Chemical modification of smectite clays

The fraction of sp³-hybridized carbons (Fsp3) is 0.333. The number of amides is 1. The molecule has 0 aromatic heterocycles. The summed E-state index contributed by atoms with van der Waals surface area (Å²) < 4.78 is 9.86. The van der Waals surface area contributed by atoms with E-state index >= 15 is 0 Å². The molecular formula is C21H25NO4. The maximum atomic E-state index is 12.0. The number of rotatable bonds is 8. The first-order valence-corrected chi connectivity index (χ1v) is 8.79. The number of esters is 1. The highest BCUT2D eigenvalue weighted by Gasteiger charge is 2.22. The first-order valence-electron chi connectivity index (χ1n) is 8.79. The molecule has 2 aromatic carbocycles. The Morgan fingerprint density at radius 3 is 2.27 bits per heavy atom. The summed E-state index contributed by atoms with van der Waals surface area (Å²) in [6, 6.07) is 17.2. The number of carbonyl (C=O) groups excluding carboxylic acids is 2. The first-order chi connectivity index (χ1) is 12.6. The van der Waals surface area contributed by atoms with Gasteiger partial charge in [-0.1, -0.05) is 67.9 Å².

Today, speciality use organoclays are being developed for an increasingly large number of specific applications. Many of these, including use in cosmetics, polishes, greases and paints, require that the material be free from abrasive impurities so that the product retains a smooth `feel'. The traditional `wet' method preparation of organoclays inherently removes abrasives naturally present in the parent mineral clay, but it is time-consuming and expensive. The primary objective of this thesis was to explore the alternative `dry' method (which is both quicker and cheaper but which provides no refining of the parent clay) as a process, and to examine the nature of the organoclays produced, for the production of a wide range of commercially usable organophilic clays in a facile way. Natural Wyoming bentonite contains two quite different types of silicate surface (that of the clay mineral montmorillonite and that of a quartz impurity) that may interact with the cationic surfactant added in the `dry' process production of organoclays. However, it is oil shale, and not the quartz, that is chiefly responsible for the abrasive nature of the material, although air refinement in combination with the controlled milling of the bentonite as a pretreatment may offer a route to its removal. Ion exchange of Wyoming bentonite with a long chain quaternary ammonium salt using the `dry' process affords a partially exchanged, 69-78%, organoclay, with a monolayer formation of ammonium ions in the interlayer. Excess ion pairs are sorbed on the silicate surfaces of both the clay mineral and the quartz impurity phases. Such surface sorption is enhanced by the presence of very finely divided, super paramagnetic, Fe2O3 or Fe(O)(OH) contaminating the surfaces of the major mineral components. The sorbed material is labile to washing, and induces a measurable shielding of the 29Si nuclei in both clay and quartz phases in the MAS NMR experiment, due to an anisotropic magnetic susceptibility effect. XRD data for humidified samples reveal the interlamellar regions to be strongly hydrophobic, with the by-product sodium chloride being expelled to the external surfaces. Many organic cations will exchange onto a clay. The tetracationic cyclophane, and multipurpose receptor, cyclobis(paraquat-p-phenylene) undergoes ion exchange onto Wyoming bentonite to form a pillared clay with a very regular gallery height. The major plane of the cyclophane is normal to the silicate surfaces, thus allowing the cavity to remain available for complexation. A series of group VI substituted o-dimethoxybenzenes were introduced, and shown to participate in host/guest interactions with the cyclophane. Evidence is given which suggests that the binding of the host structure to a clay substrate offers advantages, not only of transportability and usability but of stability, to the charge-transfer complex which may prove useful in a variety of commercial applications.